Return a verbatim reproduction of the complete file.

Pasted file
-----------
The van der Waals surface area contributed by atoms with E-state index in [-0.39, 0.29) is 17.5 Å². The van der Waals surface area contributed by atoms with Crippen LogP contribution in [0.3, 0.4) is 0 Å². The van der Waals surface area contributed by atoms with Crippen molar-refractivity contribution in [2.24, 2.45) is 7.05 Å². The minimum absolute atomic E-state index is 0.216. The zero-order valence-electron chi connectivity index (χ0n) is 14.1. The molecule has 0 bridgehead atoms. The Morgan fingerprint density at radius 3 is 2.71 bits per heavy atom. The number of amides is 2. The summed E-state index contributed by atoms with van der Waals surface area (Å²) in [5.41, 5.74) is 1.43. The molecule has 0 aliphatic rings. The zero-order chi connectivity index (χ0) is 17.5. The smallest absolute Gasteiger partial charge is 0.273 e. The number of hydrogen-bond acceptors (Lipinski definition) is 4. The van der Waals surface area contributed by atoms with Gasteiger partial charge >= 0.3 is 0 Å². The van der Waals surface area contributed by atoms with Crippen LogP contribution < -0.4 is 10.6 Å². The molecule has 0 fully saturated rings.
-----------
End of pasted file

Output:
The van der Waals surface area contributed by atoms with E-state index in [-0.39, 0.29) is 17.5 Å². The van der Waals surface area contributed by atoms with Crippen LogP contribution in [0.3, 0.4) is 0 Å². The van der Waals surface area contributed by atoms with Crippen molar-refractivity contribution in [2.24, 2.45) is 7.05 Å². The minimum absolute atomic E-state index is 0.216. The zero-order valence-electron chi connectivity index (χ0n) is 14.1. The molecule has 0 bridgehead atoms. The Morgan fingerprint density at radius 3 is 2.71 bits per heavy atom. The number of amides is 2. The summed E-state index contributed by atoms with van der Waals surface area (Å²) in [5.41, 5.74) is 1.43. The molecule has 0 aliphatic rings. The zero-order chi connectivity index (χ0) is 17.5. The smallest absolute Gasteiger partial charge is 0.273 e. The number of hydrogen-bond acceptors (Lipinski definition) is 4. The van der Waals surface area contributed by atoms with Gasteiger partial charge >= 0.3 is 0 Å². The van der Waals surface area contributed by atoms with Crippen LogP contribution < -0.4 is 10.6 Å². The molecule has 0 fully saturated rings.